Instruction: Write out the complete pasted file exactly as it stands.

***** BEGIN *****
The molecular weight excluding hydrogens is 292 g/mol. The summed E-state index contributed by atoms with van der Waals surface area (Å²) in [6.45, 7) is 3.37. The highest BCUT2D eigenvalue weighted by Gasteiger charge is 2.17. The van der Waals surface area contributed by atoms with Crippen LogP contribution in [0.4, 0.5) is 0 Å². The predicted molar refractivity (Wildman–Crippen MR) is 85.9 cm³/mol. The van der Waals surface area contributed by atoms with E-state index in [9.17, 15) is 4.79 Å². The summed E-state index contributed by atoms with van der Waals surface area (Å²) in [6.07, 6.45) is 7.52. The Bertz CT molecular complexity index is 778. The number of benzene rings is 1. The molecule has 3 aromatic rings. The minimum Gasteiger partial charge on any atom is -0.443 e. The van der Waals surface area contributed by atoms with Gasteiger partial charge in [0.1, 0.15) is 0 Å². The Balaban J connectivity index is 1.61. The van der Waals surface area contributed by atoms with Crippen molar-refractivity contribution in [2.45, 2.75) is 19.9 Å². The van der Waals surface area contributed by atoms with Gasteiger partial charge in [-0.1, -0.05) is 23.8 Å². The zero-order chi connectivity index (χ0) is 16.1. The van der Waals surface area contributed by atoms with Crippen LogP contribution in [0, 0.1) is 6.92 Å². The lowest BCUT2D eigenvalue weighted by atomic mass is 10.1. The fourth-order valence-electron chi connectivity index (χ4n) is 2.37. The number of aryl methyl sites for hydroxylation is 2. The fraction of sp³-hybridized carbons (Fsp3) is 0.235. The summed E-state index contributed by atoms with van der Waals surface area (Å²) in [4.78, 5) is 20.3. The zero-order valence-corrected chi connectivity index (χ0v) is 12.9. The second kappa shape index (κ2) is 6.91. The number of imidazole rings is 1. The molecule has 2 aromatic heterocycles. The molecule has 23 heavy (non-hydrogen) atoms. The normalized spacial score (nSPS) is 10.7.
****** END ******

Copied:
The molecular weight excluding hydrogens is 292 g/mol. The summed E-state index contributed by atoms with van der Waals surface area (Å²) in [6.45, 7) is 3.37. The highest BCUT2D eigenvalue weighted by Gasteiger charge is 2.17. The van der Waals surface area contributed by atoms with Crippen LogP contribution in [0.4, 0.5) is 0 Å². The predicted molar refractivity (Wildman–Crippen MR) is 85.9 cm³/mol. The van der Waals surface area contributed by atoms with E-state index in [9.17, 15) is 4.79 Å². The summed E-state index contributed by atoms with van der Waals surface area (Å²) in [6.07, 6.45) is 7.52. The Bertz CT molecular complexity index is 778. The number of benzene rings is 1. The molecule has 3 aromatic rings. The minimum Gasteiger partial charge on any atom is -0.443 e. The van der Waals surface area contributed by atoms with Gasteiger partial charge in [0.1, 0.15) is 0 Å². The Balaban J connectivity index is 1.61. The van der Waals surface area contributed by atoms with Crippen molar-refractivity contribution in [2.45, 2.75) is 19.9 Å². The van der Waals surface area contributed by atoms with Gasteiger partial charge in [-0.1, -0.05) is 23.8 Å². The zero-order chi connectivity index (χ0) is 16.1. The van der Waals surface area contributed by atoms with Crippen LogP contribution in [0, 0.1) is 6.92 Å². The lowest BCUT2D eigenvalue weighted by atomic mass is 10.1. The fourth-order valence-electron chi connectivity index (χ4n) is 2.37. The number of aryl methyl sites for hydroxylation is 2. The fraction of sp³-hybridized carbons (Fsp3) is 0.235. The summed E-state index contributed by atoms with van der Waals surface area (Å²) in [4.78, 5) is 20.3. The zero-order valence-corrected chi connectivity index (χ0v) is 12.9. The second kappa shape index (κ2) is 6.91. The number of imidazole rings is 1. The molecule has 2 aromatic heterocycles. The molecule has 23 heavy (non-hydrogen) atoms. The normalized spacial score (nSPS) is 10.7.